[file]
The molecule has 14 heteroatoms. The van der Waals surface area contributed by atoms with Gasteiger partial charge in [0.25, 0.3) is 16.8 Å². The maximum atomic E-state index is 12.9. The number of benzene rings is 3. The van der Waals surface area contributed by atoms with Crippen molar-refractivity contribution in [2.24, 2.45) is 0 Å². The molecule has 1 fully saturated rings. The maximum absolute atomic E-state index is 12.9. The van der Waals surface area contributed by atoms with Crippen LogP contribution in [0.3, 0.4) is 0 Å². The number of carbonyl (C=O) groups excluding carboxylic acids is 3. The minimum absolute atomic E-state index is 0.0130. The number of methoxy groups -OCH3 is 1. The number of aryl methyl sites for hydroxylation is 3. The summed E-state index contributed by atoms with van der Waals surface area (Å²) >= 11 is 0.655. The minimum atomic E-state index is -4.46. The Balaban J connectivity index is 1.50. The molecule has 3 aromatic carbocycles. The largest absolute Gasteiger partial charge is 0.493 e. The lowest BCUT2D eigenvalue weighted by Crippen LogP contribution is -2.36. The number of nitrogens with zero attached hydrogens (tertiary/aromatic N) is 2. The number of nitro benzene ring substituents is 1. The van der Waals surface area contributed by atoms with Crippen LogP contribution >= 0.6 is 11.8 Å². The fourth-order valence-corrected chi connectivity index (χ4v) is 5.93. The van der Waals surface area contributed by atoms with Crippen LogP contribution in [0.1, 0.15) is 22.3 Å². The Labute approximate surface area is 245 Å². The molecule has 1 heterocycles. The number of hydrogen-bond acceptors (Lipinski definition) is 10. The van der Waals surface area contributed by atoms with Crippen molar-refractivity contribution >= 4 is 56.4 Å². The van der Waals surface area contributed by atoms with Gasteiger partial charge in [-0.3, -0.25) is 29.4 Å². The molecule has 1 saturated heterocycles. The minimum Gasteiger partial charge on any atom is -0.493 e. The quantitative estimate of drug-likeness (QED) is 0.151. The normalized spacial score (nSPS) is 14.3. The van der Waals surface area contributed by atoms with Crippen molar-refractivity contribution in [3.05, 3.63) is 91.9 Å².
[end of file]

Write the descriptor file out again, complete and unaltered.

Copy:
The molecule has 14 heteroatoms. The van der Waals surface area contributed by atoms with Gasteiger partial charge in [0.25, 0.3) is 16.8 Å². The maximum atomic E-state index is 12.9. The number of benzene rings is 3. The van der Waals surface area contributed by atoms with Crippen molar-refractivity contribution in [2.24, 2.45) is 0 Å². The molecule has 1 fully saturated rings. The maximum absolute atomic E-state index is 12.9. The van der Waals surface area contributed by atoms with Crippen LogP contribution in [0.3, 0.4) is 0 Å². The number of carbonyl (C=O) groups excluding carboxylic acids is 3. The minimum absolute atomic E-state index is 0.0130. The number of methoxy groups -OCH3 is 1. The number of aryl methyl sites for hydroxylation is 3. The summed E-state index contributed by atoms with van der Waals surface area (Å²) >= 11 is 0.655. The minimum atomic E-state index is -4.46. The Balaban J connectivity index is 1.50. The molecule has 3 aromatic carbocycles. The largest absolute Gasteiger partial charge is 0.493 e. The lowest BCUT2D eigenvalue weighted by Crippen LogP contribution is -2.36. The number of nitrogens with zero attached hydrogens (tertiary/aromatic N) is 2. The number of nitro benzene ring substituents is 1. The van der Waals surface area contributed by atoms with Crippen LogP contribution >= 0.6 is 11.8 Å². The fourth-order valence-corrected chi connectivity index (χ4v) is 5.93. The van der Waals surface area contributed by atoms with Crippen LogP contribution in [0.1, 0.15) is 22.3 Å². The Labute approximate surface area is 245 Å². The molecule has 1 heterocycles. The number of hydrogen-bond acceptors (Lipinski definition) is 10. The van der Waals surface area contributed by atoms with Crippen molar-refractivity contribution >= 4 is 56.4 Å². The van der Waals surface area contributed by atoms with Gasteiger partial charge in [-0.3, -0.25) is 29.4 Å². The molecule has 1 saturated heterocycles. The minimum Gasteiger partial charge on any atom is -0.493 e. The quantitative estimate of drug-likeness (QED) is 0.151. The normalized spacial score (nSPS) is 14.3. The van der Waals surface area contributed by atoms with Crippen molar-refractivity contribution in [3.05, 3.63) is 91.9 Å².